What are some examples of this algorithm being inaccurate? It seems awfully like the efficient market hypothesis to me. (I don’t particularly believe in EMH, but it’s an accurate enough heuristic.)
In principle I agree with Villiam, though often these situations are sufficiently unlike markets that thinking of it in EMH terms will lead intuitions astray. So I’ll emphasize some other aspects (though it’s still useful to consider how the aspects below generalize to other EMH arguments).
Situations where all out attacks work are usually situations where people nominally trying to do the thing are not actually trying to do the thing. This is often for typical Inadequate Equilibria reasons—i.e. people are rewarded for looking like they’re making effort, rather than for success, because it’s often a lot easier to verify that people look-like-they’re-making-effort than that they’re actually making progress.
I think this happens a lot more in everyday life than people realize/care to admit: employers in many areas will continue to employ employees without complaint as long as it looks like they’re trying to do The Thing, even if The Thing doesn’t get done very quickly/very well—there just needs to be a plausible-sounding argument that The Thing is more difficult than it looks. (I’ve worked in several tech startups, and this incentive structure applied to basically everyone.) Whether consciously or unconsciously, a natural result is that employees don’t really put forth their full effort to finish things as quickly and perfectly as possible; there’s no way for the employer to know that The Thing could have been done faster/better.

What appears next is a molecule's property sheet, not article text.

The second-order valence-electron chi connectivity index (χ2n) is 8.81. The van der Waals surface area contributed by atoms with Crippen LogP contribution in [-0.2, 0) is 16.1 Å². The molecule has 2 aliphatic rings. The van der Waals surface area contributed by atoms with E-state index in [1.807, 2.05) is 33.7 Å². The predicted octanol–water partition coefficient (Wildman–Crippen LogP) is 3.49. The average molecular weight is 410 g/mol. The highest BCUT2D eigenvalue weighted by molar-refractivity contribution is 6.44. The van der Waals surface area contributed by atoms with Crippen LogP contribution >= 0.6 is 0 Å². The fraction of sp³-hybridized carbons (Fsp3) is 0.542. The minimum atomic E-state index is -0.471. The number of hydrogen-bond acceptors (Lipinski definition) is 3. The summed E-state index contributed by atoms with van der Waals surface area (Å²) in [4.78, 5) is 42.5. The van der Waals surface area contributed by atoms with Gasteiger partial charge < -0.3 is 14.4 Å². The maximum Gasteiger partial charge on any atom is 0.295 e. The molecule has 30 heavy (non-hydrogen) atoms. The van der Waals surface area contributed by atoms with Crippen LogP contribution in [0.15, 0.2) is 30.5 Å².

(Thought experiment: would you do your job differently if you were going to capture the value from the product for yourself, and wouldn’t get paid anything besides that?)
The whole status-attack problem slots neatly into this sort of scenario: if I come along and say that I can do The Thing in half the time and do a better job of it too, then obviously that’s going to come across as an attack on whoever ’s busy looking-like-they’re-doing The Thing.
It seems awfully like the efficient market hypothesis to me.
Then the reasoning wouldn’t apply when the “market” is not efficient. For example, when something cannot be bought or sold, when the information necessary to determine the price is not publicly available, when the opportunity to buy or sell is limited to a few people (so the people with superior knowledge of market situation cannot participate), and when the people who buy or sell have other priorities stronger than being right (for example a tiny financial profit caused by being right would be balanced by a greater status loss).